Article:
Fever is the main manifestation of these auto-inflammatory diseases, although patients may also experience many other signs or symptoms including abdominal, joint, or chest pain, and skin rashes [5]. The onset of PFS symptoms usually occurs in the first years of life; however, a proportion of patients may present with first symptoms in their twenties or thirties [6]. The prevalence (per million) of CAPS is generally between 1 and 3 persons, TRAPS approximately 1–2 persons and HIDS/MKD is 1–6 individuals [1, 7, 8]. FMF is the most common of the PFS and is more prevalent amongst people of Mediterranean and Middle Eastern descent, typically Sephardic Jews, Turks, Arabs and Armenians, but is not restricted to these ancestries [9]. PFS cause uncontrolled systemic inflammation that may lead to irreversible organ damage. If untreated, FMF and TRAPS patients may also develop renal amyloidosis that can cause loss of function in the kidneys [9].

The primary goal in the management of PFS is to control the disease symptoms by suppressing inflammation. The conventional treatments such as oral corticosteroids (OCS), non-steroidal anti-inflammatory drugs (NSAIDs), and methotrexate have long been used and only provide symptomatic relief. Colchicine is the mainstay of FMF treatment, and its regular use prevents symptoms/attacks in many patients and also decreases the long-term risk of amyloidosis [10, 11]. However, colchicine is either ineffective or associated with unacceptable side effects in 5–10 % of patients with FMF [10]. Biological therapies are often started if the PFS is not controlled by conventional treatments. In the United States (US), few biological therapies are approved for PFS indications, including anti-interleukin (IL)-1 agents such as anakinra and rilonacept (both for CAPS only) and canakinumab [12,13,14].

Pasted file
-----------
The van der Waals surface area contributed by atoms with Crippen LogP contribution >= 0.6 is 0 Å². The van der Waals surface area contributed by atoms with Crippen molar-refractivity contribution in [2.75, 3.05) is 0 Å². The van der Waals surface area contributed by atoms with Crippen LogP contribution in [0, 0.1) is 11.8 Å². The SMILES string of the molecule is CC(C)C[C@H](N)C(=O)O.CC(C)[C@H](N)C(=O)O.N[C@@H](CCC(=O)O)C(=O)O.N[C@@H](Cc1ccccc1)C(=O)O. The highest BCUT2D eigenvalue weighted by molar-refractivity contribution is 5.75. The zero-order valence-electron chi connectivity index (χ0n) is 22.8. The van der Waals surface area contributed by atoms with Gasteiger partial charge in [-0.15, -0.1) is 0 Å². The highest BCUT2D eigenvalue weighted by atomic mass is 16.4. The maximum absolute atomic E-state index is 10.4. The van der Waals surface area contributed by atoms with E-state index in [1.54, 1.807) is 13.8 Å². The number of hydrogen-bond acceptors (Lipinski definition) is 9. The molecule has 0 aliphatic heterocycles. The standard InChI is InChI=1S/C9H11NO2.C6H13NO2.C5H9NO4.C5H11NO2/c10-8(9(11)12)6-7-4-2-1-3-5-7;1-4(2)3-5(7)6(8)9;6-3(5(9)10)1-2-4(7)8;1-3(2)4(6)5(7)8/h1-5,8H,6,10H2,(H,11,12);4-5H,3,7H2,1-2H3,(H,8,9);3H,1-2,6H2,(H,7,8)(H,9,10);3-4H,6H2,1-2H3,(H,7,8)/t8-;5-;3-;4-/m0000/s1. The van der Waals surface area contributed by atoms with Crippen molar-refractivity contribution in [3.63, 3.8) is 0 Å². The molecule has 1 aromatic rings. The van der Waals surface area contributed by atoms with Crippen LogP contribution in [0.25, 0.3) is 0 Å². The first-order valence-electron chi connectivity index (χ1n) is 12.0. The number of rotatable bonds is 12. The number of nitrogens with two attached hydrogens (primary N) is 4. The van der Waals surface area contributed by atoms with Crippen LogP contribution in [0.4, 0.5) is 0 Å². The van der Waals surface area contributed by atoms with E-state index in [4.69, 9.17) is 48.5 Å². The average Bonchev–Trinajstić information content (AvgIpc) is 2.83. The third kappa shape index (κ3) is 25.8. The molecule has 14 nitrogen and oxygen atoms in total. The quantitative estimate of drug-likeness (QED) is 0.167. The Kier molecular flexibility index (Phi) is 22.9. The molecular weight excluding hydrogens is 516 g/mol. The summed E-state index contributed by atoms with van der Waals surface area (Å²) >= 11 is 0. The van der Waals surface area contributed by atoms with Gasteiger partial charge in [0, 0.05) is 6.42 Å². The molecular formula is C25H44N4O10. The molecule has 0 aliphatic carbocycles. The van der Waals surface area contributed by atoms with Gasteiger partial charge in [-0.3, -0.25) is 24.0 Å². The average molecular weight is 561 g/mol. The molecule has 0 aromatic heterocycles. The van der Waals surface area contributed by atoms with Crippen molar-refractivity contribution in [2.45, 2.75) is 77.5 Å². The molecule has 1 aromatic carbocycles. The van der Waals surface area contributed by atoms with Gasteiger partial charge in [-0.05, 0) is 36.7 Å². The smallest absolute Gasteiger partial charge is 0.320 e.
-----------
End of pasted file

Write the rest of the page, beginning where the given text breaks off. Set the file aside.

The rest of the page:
Canakinumab is a fully human monoclonal antibody of the class IgG1 that acts specifically against IL-1β. Canakinumab is currently approved in the US for adult and pediatric patients with PFS, including CAPS (children 4 years of age and older), TRAPS, HIDS/MKD and FMF. Canakinumab is recently approved for patients with Still’s disease (including systemic juvenile idiopathic arthritis patients aged 2 years and older, and adult-onset still’s disease) [13]. Clinical trials have demonstrated strong efficacy of canakinumab in the treatment of patients with PFS [5, 15]. However, the evidence on reasons for the initiation of canakinumab among patients with PFS in the real world setting in US clinical practice is limited. The objective of this study was to characterize the clinical and treatment profiles of patients with PFS who were prescribed canakinumab and the physician reasons for initiating canakinumab in US clinical practice.

Materials and methods

Study design

This was a retrospective medical chart review to collect information on patients with PFS treated with canakinumab in the US. Physicians specializing in allergy/immunology, dermatology, or rheumatology (with adult or pediatric subspecialty) were invited through email by an external vendor, which has the largest panel of medical specialists in the US. Physicians in this panel cover all US states and have similar age, gender, and practice type distribution as American Medical Association (AMA)-registered physicians. Physicians were eligible if they had personally prescribed canakinumab for at least one patient with a PFS and agreed to extract the patient information from the medical chart in an online case report form (CRF).

Patient selection